Anti-inflammatory diets for pain have been extensively studied both clinically and anecdotally. Diet has widespread appeal for patients but needs the presence of scientific evidence that demonstrates substantial benefits to reduce symptoms such as pain, stiffness, swelling, tenderness and associated disability. There does not seem to be a one size diet, however, there is evidence which we can explore to look at different diets and their possible molecular mechanism of action with possible therapeutic benefits for management. There also appear to be some foods with potential aggravating factors and some offering symptomatic relief.
Many people complain of gastrointestinal problems particularly acidity, bloating, fullness, belching, nausea, altered bowel movements and ulceration of the lining. Changed microbiota has been implicated to support the “gut-joint axis” hypothesis and bacteria found in some foods such as milk were often blamed for causing some inflammatory responses. (2)
Various dietary plans for inflammation have been trialled and the following showed clinical and statistical significance and long-term beneficial effect. Dietary features are assessed for their influence to reduce pro-inflammatory cytokines such as TNF-α, and IL-12 and IL-1β and subjective patient assessment using VAS and other scores which measure a characteristic or attitude that is believed to range across a continuum of values and cannot easily be directly measured.
7-10 day fasting followed by a vegan diet
The 7-10 days of fasting included some supplementation plus intake of vegetable broth, vegetable juice (carrots, beets and celery), herbal teas, parsley, garlic and a decoction of potatoes to get the juice. Considerable reduction in swelling, joint tenderness, pain as well as ESR and CRP were observed.
A diet including only fruits, vegetables, legumes, nuts and seeds and excluding all animal products is vegan. It has repeatedly reported being clinically beneficial for the disease. The improvements may be due to the reduction in immune-reactivity to certain food antigens and improved gastrointestinal health. Blood tests showed a reduction in acute-phase reactants known to cause inflammation and joint destruction and pro-inflammatory cytokines which lead to tissue damage. (1)
A Mediterranean diet stands apart from other diets by the high consumption of olive oil and more frequent intake of fish and vegetables. Olive oil has been rigorously studied for its health benefits and the fatty acids that differentiate it from seed oils such as oleic acid metabolized to eicosatrienoic acid which has anti-inflammatory effects similar to omega 3 fatty acids from fish oil. (3)
Elimination diets strip back foods from the evidence that shows them as a potential antigen for humans and could aggravate inflammatory symptoms. The intestinal epithelium is an interface between the mucosal immune system and the external environment and determines the resultant immune response to various food antigens. It has been shown that the intestinal mucosa is more permeable to allergens under some disease conditions and when on non-steroidal anti-inflammatory drugs.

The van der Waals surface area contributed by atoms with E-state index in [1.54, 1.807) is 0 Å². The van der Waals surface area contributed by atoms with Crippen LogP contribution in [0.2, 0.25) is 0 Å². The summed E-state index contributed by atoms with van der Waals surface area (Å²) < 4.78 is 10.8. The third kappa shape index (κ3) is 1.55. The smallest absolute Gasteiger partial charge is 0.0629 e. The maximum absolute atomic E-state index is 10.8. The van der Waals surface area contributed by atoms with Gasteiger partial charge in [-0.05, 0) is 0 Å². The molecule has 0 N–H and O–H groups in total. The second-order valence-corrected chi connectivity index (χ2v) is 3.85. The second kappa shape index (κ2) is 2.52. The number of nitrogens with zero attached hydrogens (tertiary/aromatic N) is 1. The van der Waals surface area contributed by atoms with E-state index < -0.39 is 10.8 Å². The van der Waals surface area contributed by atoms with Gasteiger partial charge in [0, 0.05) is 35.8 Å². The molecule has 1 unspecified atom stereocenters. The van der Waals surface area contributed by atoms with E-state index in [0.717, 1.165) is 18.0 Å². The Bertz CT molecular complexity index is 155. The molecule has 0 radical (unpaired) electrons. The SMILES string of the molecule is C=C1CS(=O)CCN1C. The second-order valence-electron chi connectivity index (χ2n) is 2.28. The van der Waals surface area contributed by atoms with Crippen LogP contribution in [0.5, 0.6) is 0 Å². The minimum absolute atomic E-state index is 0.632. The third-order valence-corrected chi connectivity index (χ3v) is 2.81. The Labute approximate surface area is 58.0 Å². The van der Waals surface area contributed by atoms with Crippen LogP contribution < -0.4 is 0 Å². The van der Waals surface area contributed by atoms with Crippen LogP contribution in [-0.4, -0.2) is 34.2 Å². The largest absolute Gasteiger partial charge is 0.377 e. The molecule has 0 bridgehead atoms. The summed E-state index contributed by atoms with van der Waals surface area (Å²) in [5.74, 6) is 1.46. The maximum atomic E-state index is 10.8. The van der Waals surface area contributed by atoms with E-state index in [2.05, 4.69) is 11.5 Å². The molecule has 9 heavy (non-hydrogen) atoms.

Treatment of Rheumatoid arthritis, for instance, includes inhibition of TNF-αand IL-1, both of these inflammatory mediators are observed to be increased with the intake of allergenic foods. (4) Food allergens, additives, preservatives, corn and lactoproteins were studies by Van der Laar and Van der Korst and concluded to be potential triggers of the immune system leading to inflammation.
Vegetables and fruits are key players in the diet and shown to diminish symptoms of several chronic diseases. They can be categorized into groups as nitrogen-containing compounds, phenolics, organosulfur compounds, alkaloids, phytosterols and carotenoids. (5) Anthocyanins from black soybean, black rice and eggplant to reduce oxidative stress and inflammation and fresh fruits are rich in important phytochemicals are potent anti-oxidants. In addition, tea, cocoa, red wine, ginger, curcumin and cinnamon are known for their therapeutic properties due to the presence of pungent phenolic compounds that reduce oxidation and inflammation
Omega-3 (ALA) from plant oils, and fish oil, as well as omega-6 fatty acids containing gammalinoleic acid (GLA), have shown their value as antioxidants and a significant decrease in pain, stiffness and tenderness, VAS scores and CRP levels.
Probiotics are known for their health benefits and reports have confirmed they play a part in reducing oxidative stress to reduce peroxidase activity and allergenic properties of some food components. (6)
Growing clinical support of the impact of diet therapy on decreasing disease through anti-inflammatory and anti-oxidative mechanisms is of interest to those seeking alternative therapies with no side effects. Patients with debilitating conditions or concern due to a family history should be motivated to change their eating habits and we should work to educate and capacitate them with the benefits of eating more vegetarian/vegan diets, eliminate potential allergic food components and introduce more polyunsaturated fatty acids such as oleic and omega 3 along with probiotic and prebiotic foods. It may be difficult to see the immediate effects of dietary manipulation but the long-term benefits are reported.
Recommended anti-inflammatory food chart. (1)
Fruits: dried plums, grapefruits, grapes, blueberries, pomegranate, mango, banana, peaches, apples
Cereals: whole oatmeal, whole wheat bread, whole flattened rice
Legumes: black soybean, black gram
Wholegrains: wheat, rice, oats, rye, barley, millets, sorghum
Spices: ginger, turmeric
Oils: olive oil, fish oil, borage seed oil
Other: cultured yoghurt, tea, cocoa